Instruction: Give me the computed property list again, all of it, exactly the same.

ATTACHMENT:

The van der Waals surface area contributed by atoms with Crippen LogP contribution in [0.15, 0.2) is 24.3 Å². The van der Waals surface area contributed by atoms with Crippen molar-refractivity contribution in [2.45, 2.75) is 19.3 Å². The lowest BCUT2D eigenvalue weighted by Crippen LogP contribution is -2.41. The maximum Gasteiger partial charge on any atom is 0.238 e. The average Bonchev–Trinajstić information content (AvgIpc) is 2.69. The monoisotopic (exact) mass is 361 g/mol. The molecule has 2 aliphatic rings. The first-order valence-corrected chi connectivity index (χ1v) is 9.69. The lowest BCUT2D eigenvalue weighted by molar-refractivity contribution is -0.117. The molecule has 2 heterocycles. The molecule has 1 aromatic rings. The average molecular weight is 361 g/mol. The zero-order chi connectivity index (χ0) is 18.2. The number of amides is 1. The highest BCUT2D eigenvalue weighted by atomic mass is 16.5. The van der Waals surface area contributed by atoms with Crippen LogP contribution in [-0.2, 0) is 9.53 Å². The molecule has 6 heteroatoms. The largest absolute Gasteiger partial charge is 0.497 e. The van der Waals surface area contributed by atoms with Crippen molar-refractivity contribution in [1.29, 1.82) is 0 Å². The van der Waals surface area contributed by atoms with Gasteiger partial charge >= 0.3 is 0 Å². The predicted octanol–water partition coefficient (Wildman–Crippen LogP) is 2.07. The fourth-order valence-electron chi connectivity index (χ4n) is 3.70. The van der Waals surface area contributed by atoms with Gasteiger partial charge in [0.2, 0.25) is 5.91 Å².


The van der Waals surface area contributed by atoms with Crippen LogP contribution in [0.15, 0.2) is 24.3 Å². The van der Waals surface area contributed by atoms with Crippen molar-refractivity contribution in [2.45, 2.75) is 19.3 Å². The lowest BCUT2D eigenvalue weighted by Crippen LogP contribution is -2.41. The maximum Gasteiger partial charge on any atom is 0.238 e. The average Bonchev–Trinajstić information content (AvgIpc) is 2.69. The monoisotopic (exact) mass is 361 g/mol. The molecule has 2 aliphatic rings. The first-order valence-corrected chi connectivity index (χ1v) is 9.69. The lowest BCUT2D eigenvalue weighted by molar-refractivity contribution is -0.117. The molecule has 2 heterocycles. The molecule has 1 aromatic rings. The average molecular weight is 361 g/mol. The zero-order chi connectivity index (χ0) is 18.2. The number of amides is 1. The highest BCUT2D eigenvalue weighted by atomic mass is 16.5. The van der Waals surface area contributed by atoms with Crippen LogP contribution in [-0.2, 0) is 9.53 Å². The molecule has 6 heteroatoms. The largest absolute Gasteiger partial charge is 0.497 e. The van der Waals surface area contributed by atoms with Crippen molar-refractivity contribution in [1.29, 1.82) is 0 Å². The van der Waals surface area contributed by atoms with Gasteiger partial charge >= 0.3 is 0 Å². The predicted octanol–water partition coefficient (Wildman–Crippen LogP) is 2.07. The fourth-order valence-electron chi connectivity index (χ4n) is 3.70. The van der Waals surface area contributed by atoms with Gasteiger partial charge in [0.2, 0.25) is 5.91 Å².